Giving this meal every day in high amount will not make your kid healthy. It rather affects his health negatively. Over time, regular intake of excessive vitamin A can bring health issues like liver damage, peeling skin, skeletal abnormalities, and hair loss. High content of zinc can interfere with copper absorption which results in anemia and fatigue. High zin content even breaks the immune function by affecting red and white blood cells.

Your kids don’t require multivitamin supplements. They require greens, healthy no added sugar cereals, grains, and complete nutrition that doesn’t get filled with supplements. Cereals like rice puffs are a great choice as a snack. Growing children needs more calories, carbohydrates, protein, and minerals than adults. You can give them healthy cereals with no preservatives to munch on occasionally.

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A healthy list

1) Get more sleep 2) Make time to exercise 3) Drink more water 4) Eat less sugar 5) Stay teachable 6) Read & write more 7) Remove clutter 8) More random acts of kindness 9) Do not respond to negativity 11) Show gratitude

  1. Get more sleep

  2. Make time to exercise

  3. Drink more water

  4. Eat less sugar

  5. Stay teachable

  6. Read & write more

  7. Remove clutter

  8. More random acts of kindness

  9. Do not respond to negativity

  10. Show gratitude

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Dart Linting Tutorial – Healthy Flutter Codebase with analysis_options.yaml

Dart Linting Tutorial – Healthy Flutter Codebase with analysis_options.yaml

Dart Linting Tutorial – Healthy Flutter Codebase with analysis_options.yaml. Nobody cares about code quality... until they feel the consequences of this negligence. Keeping the quality of your code high is absolutely crucial, especially when you work on a team. Every app is built by writing individual statements first so before even discussing high-level design patterns, you should start with project cleanliness from the ground up - by configuring more advanced linting.

Nobody cares about code quality... until they feel the consequences of this negligence. Keeping the quality of your code high is absolutely crucial, especially when you work on a team. Every app is built by writing individual statements first so before even discussing high-level design patterns, you should start with project cleanliness from the ground up - by configuring more advanced linting.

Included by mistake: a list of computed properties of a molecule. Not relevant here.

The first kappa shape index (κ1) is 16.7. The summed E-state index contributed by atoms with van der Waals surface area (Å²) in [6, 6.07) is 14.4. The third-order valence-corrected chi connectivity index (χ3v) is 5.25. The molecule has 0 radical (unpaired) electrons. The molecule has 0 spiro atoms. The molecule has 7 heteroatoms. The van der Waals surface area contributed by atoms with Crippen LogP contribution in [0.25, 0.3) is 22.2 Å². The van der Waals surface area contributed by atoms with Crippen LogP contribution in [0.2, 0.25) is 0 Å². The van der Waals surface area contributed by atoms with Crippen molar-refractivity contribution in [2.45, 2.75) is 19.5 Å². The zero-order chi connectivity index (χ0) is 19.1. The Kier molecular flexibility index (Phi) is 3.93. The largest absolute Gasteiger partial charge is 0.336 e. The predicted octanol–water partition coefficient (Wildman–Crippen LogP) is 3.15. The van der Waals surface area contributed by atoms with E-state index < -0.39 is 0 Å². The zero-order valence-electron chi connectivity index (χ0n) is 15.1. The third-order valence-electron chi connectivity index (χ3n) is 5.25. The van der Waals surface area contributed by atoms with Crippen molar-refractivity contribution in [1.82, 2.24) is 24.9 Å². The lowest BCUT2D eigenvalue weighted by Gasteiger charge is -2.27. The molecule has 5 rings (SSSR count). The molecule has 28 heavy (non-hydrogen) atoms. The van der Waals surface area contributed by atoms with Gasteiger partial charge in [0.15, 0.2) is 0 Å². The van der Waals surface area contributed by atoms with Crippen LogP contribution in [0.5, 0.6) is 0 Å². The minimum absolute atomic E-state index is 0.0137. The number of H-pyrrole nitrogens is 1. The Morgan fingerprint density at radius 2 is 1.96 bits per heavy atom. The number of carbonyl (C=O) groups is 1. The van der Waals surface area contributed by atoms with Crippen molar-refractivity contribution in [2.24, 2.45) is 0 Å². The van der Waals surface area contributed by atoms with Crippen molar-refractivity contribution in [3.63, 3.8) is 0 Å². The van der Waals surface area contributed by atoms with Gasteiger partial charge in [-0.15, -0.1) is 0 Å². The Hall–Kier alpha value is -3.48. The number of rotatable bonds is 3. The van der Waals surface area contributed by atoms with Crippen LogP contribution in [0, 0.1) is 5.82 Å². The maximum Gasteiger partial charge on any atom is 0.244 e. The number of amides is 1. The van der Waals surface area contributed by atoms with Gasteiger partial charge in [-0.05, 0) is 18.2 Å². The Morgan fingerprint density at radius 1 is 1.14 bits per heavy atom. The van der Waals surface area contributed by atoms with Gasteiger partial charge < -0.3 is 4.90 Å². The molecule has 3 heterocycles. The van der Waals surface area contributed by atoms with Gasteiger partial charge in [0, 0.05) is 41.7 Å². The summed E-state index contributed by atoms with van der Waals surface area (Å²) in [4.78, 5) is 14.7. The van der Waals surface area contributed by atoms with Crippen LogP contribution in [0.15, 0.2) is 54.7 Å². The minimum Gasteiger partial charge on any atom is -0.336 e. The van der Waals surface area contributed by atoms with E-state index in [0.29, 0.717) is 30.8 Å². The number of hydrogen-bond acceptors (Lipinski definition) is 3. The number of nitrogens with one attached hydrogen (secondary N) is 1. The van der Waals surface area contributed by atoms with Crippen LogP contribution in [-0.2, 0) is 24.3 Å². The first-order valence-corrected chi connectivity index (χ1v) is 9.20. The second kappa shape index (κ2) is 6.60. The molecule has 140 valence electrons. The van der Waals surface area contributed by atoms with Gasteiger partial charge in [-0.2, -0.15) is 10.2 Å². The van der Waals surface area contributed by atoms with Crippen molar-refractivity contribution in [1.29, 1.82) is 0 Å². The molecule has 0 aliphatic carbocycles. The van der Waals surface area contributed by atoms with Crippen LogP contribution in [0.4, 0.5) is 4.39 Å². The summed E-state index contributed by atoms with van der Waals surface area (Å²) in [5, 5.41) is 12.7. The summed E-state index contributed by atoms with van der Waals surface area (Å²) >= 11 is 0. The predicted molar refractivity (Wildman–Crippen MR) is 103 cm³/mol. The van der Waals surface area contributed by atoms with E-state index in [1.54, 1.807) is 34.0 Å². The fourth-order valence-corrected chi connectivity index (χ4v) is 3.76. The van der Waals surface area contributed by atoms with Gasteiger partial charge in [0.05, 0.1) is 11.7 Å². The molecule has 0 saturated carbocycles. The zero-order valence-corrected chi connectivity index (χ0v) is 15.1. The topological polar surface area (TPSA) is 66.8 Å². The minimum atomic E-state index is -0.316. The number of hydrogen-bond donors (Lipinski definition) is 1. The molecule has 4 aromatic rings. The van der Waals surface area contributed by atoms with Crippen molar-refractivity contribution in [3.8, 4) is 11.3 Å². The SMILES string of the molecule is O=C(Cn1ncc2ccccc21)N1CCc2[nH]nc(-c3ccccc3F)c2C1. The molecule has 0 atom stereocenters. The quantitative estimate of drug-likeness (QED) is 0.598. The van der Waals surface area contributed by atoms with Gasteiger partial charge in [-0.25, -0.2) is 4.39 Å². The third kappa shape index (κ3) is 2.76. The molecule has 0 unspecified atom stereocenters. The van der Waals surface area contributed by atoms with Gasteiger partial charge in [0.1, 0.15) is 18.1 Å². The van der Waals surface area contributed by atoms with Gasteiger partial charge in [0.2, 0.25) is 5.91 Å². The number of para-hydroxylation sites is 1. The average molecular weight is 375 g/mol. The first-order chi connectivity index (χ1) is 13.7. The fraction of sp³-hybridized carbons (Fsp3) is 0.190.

Insufficient defaults

Every Flutter project comes with a handful of linter rules already enabled. For example, when you have a FloatingActionButton but you forget to specify the onPressed callback function you get **warned **about it.
info_message.dart

FloatingActionButton(
  child: Icon(Icons.announcement),
  // onPressed is missing - we get a warning message
);

Sure, it's nice to get warned but wouldn't it be better to get a fully-blown error? As you know, omitting a positional argument results in an error popup which is very hard to ignore.

error_message.dart

Text(/*missing positional arg*/);

Popup when trying to run the app

With omitted **required named parameters **though, we won't get any such helpful popups from the Dart compiler by default.

Changing severity

Fortunately, we're not limited to the default way of resolving individual linter rules! All we need to do is to edit a file called analysis_options.yaml. New Flutter projects currently don't come with this file pre-created, so let's add it to the **root of the project. **Inside, we'll tweak the severity of the error message to be a fully blown error.

analysis_options.yaml

analyzer:
  errors:
    missing_required_param: error

The possible values for the severity are ignore, info, warning and error.

Now we finally get the same treatment for omitting required named arguments as we do for omitting positional arguments.